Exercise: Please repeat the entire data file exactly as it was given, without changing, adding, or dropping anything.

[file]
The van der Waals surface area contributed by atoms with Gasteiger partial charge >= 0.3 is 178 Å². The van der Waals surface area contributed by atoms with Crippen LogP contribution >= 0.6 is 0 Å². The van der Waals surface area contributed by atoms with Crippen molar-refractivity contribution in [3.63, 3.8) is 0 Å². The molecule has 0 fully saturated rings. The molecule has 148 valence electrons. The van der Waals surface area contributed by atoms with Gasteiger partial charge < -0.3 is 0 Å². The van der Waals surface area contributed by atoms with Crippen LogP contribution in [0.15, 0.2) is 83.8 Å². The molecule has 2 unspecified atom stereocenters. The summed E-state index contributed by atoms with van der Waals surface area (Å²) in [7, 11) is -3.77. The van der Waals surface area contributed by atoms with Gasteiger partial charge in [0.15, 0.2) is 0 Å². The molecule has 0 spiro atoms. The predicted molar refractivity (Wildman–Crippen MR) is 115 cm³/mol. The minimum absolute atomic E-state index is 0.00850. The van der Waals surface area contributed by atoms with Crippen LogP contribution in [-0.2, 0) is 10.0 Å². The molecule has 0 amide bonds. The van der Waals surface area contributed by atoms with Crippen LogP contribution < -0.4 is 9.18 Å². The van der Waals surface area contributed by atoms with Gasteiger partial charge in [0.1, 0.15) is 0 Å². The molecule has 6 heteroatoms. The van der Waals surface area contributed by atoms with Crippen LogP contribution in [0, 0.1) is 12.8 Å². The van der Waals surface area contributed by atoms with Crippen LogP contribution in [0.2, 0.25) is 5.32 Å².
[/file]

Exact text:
The van der Waals surface area contributed by atoms with Gasteiger partial charge >= 0.3 is 178 Å². The van der Waals surface area contributed by atoms with Crippen LogP contribution >= 0.6 is 0 Å². The van der Waals surface area contributed by atoms with Crippen molar-refractivity contribution in [3.63, 3.8) is 0 Å². The molecule has 0 fully saturated rings. The molecule has 148 valence electrons. The van der Waals surface area contributed by atoms with Gasteiger partial charge < -0.3 is 0 Å². The van der Waals surface area contributed by atoms with Crippen LogP contribution in [0.15, 0.2) is 83.8 Å². The molecule has 2 unspecified atom stereocenters. The summed E-state index contributed by atoms with van der Waals surface area (Å²) in [7, 11) is -3.77. The van der Waals surface area contributed by atoms with Gasteiger partial charge in [0.15, 0.2) is 0 Å². The molecule has 0 spiro atoms. The predicted molar refractivity (Wildman–Crippen MR) is 115 cm³/mol. The minimum absolute atomic E-state index is 0.00850. The van der Waals surface area contributed by atoms with Crippen LogP contribution in [-0.2, 0) is 10.0 Å². The molecule has 0 amide bonds. The van der Waals surface area contributed by atoms with Crippen LogP contribution < -0.4 is 9.18 Å². The van der Waals surface area contributed by atoms with Gasteiger partial charge in [0.1, 0.15) is 0 Å². The molecule has 6 heteroatoms. The van der Waals surface area contributed by atoms with Crippen LogP contribution in [0, 0.1) is 12.8 Å². The van der Waals surface area contributed by atoms with Crippen LogP contribution in [0.2, 0.25) is 5.32 Å².